The following user(s) Liked this Post: MarkT, 2fishkev, Hammer, JayB, Wheel mad
Been busy working on the "new" house, yet making some slow progress on the side. Re-acquiring a DR350 and getting it to where I want it has taken some time away too.
New seat cover installed, muffler painted, new brake shoes, new tires & tubes. Paid someone to do the tire install for the first time ever, not cheap, but really nice not to hassle with it since the fire de-tempered my tire spoons and they were like noodles.
Sanded down the forks, they were painfully rusty. Installed new fork seals and oil. Really different than Yamaha to disassemble the forks, yet they use the same seal, go figure.
One headlight ear was cracked and the other was starting. The seat pan was pretty rusty and one mount tore right off, wire brushing and JB Weld to the rescue, we'll see how it holds up.
$10 and I attached it to the original wiring off the headlight so it plugs into the factory harness.
Installed and ready to go.
I wish I'd put these on my Yamaha and put the old grips on the Suzuki. The rubber is soft and comfortable, they must have been stored well. Funny to think that back in the day, even knockoff parts were made in Japan.
There we go!
Next up is the tail light. Getting power to both bulb contacts (running light and brake when the pedal is pushed), now to figure out why it's not turning on. Also had to drill out a broken bolt in the rear brake backing plate, and find a new one to fit. She is getting close to some road testing.
The following user(s) Liked this Post: Wheel mad, Schu
She is about ready to test ride and it's time to get the sandpaper out for the repainting the gas tank and oil cover. This'll be my first time doing a metallic sub coat, feeling a bit intimidated but it can always be sanded down and begun again. Leaning towards painting the stripes, although they seem to be more complex to paint than the Yamaha oval. They were originally painted, yet there are decals out there, but $70.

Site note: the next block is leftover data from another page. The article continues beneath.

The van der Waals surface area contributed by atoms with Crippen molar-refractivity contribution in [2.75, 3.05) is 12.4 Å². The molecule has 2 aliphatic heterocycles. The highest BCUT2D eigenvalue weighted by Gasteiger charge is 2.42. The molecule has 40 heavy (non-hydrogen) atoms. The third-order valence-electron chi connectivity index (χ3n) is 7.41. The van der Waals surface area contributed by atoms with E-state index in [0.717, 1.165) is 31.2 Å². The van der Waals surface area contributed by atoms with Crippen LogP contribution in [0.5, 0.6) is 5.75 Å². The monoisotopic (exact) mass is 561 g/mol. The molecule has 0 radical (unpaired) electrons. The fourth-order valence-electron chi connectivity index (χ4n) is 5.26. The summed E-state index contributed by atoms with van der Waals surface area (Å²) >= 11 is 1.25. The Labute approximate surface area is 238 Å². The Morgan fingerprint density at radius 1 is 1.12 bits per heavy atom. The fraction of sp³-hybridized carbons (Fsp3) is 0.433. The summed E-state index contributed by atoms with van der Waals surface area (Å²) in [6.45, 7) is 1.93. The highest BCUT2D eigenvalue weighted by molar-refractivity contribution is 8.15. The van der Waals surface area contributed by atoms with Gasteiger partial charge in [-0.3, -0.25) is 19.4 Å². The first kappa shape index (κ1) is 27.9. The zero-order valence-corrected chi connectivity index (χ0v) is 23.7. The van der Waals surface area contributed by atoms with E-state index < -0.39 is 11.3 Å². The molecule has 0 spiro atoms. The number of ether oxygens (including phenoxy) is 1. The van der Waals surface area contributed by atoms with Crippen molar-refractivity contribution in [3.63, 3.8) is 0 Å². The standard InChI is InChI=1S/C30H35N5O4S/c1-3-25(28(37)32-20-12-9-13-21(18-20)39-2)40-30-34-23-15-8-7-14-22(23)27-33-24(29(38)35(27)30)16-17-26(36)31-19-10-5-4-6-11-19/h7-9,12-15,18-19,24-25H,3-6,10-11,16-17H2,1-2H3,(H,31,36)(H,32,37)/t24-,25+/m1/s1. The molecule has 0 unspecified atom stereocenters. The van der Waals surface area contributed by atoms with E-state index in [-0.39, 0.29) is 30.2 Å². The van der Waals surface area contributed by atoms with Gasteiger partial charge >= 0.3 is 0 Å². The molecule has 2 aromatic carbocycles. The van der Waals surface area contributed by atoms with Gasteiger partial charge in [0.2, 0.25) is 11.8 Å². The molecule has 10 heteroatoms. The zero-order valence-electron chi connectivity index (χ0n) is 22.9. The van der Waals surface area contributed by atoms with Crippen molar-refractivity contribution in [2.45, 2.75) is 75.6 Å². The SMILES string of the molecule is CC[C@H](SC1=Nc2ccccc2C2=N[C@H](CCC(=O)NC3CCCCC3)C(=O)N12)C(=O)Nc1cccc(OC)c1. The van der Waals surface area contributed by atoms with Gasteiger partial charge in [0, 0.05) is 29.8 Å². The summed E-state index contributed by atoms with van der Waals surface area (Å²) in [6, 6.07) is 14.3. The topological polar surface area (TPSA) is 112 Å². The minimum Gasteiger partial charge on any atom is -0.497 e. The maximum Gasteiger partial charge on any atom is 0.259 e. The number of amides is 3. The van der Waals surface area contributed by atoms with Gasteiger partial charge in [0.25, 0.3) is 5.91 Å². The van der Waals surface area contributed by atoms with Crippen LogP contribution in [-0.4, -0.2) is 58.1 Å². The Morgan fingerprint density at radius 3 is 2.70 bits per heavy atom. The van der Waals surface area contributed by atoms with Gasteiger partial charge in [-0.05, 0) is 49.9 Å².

With the lights working I made a quick store run with no issues. Not knowing the condition of the bike I was glad to find the clutch work as well as all the gears. It's not as smooth to shift as the other TS185 but it's not terrible either.
Up and running, much cleaner than when I got it but now about that gas tank...
You could say it's a little sun faded.
I am curious to see how Suzuki layers their paint.
1990's Suzukis are notorious for low quality paint, and apparently that's a tradition that went back to at least 1972. Taking the paint off this bike took about 1/4 to 1/10th the time as a
Yamaha of similar year/condition.
Interesting layering, white base coat that was the stripes, which were masked, then a silver metallic, well kind of metallic, none of the shine of the CT2 but you could tell some was under there. Then the blue on top of that. I'm hoping to do a primer coat, then metallic, then my blue. After that I'll either mask and try the white stripes or use a decal set. I've never been able to get clean lines when masking and letting paint dry, so this will allow me to pull it while wet.